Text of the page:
Midwives & Dowsers – Witches of the Wild West?

“Thou shalt not suffer a witch to live.” Exodus 22:18


“The witch hunts left a lasting effect: an aspect of the female has ever since been associated with the witch, and an aura of contamination has remained—especially around the midwife and other women healers.”  Witches, Midwives & Nurses, Barbara Ehrenreich & Dierdre English


Though American pioneers would have denounced witchcraft, their lives were filled with practical magic. Planetary movements and superstitions guided their actions; talismans and consecrated oils protected them; and herbal concoctions worthy of Macbeth’s coven healed them.

My own father did as farmers before him had done and employed a dowser to determine where to dig a well. These “water witches” used willow branches to “twitch” for favorable well-digging spots.

But some of the best-known practitioners of frontier folk magic were midwives. Working as both nurse and doctor in the sparsely populated areas of the developing West, these women attended deaths as well as births. Though some of the lay healers who preceded them in Europe and on the Eastern seaboard had been targeted as “witches,” these frontier midwives were too essential to outlaw.

Many brought folk wisdom from their countries of origin, traditions that had been passed down through generations. Others gleaned contemporary advice from newspapers and traveling medical experts. Most invoked a higher power to work magic with humble remedies, though old-world charms and hexes were also invoked.

Traditions varied. Some believed that tucking scissors under a mattress would ease labor pains or placing a rusty axe under the bed would diminish the pain after birth. Not all sharp instruments were welcome, however. Some thought that if a pregnant woman laid eyes on a garden hoe it would kill the child she was carrying.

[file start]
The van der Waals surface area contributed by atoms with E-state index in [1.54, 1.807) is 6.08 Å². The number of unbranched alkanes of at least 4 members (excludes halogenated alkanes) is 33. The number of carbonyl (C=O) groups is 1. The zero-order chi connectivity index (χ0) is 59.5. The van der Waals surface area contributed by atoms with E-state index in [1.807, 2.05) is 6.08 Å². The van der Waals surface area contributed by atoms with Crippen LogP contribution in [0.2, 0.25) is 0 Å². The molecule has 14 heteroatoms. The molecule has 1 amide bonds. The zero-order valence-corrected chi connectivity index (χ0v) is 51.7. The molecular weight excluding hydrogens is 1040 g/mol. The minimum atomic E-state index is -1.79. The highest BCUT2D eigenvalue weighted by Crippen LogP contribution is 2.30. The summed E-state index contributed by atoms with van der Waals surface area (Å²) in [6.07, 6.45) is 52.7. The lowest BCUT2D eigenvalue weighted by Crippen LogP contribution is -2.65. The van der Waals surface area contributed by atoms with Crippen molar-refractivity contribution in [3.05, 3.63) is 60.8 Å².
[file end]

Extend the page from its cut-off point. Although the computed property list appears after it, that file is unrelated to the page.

Anecdotes of visiting angels, either in a form of “light” or “personages” who assisted the midwives, are common. Some of these mysterious visitors came to usher in life, others to take it away or to comfort those left behind.

Magical powers were attributed to readily available herbs. Western midwives were particularly fond of lobelia, sagebrush, sunflower seeds, raspberry leaves and thistles. These common plants were brewed up in teas, ground into poultices or steeped in pots to soak infected limbs or immerse the entire body in a steam bath.

These folkways may seem provincial or ineffectual to us now, but as folklore expert Eric Eliason says: “In considering disconcerting differences we find in the past, it might be worthwhile to try to imagine what common, even indisputable, beliefs or practices today will seem ridiculous, dangerous, superstitious, or even morally irresponsible one hundred years from now.

All three of my children were born with the help of midwives who worked within the modern medical system. Along with the attending nurses and doctors, these women used herbs, breathing techniques, movement and other folk-wisdom along with modern medical practices to bring me and my unborn children safely through the Valley of Death. If they be witches, then I’m grateful they worked their magic in our lives.


Happy Halloween 2020! A version of this article originally ran at paperlanternwriters.com

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Kathryn Pritchett

writes about Things Elemental — where we find shelter, why we connect, what sustains us and how we strut our stuff.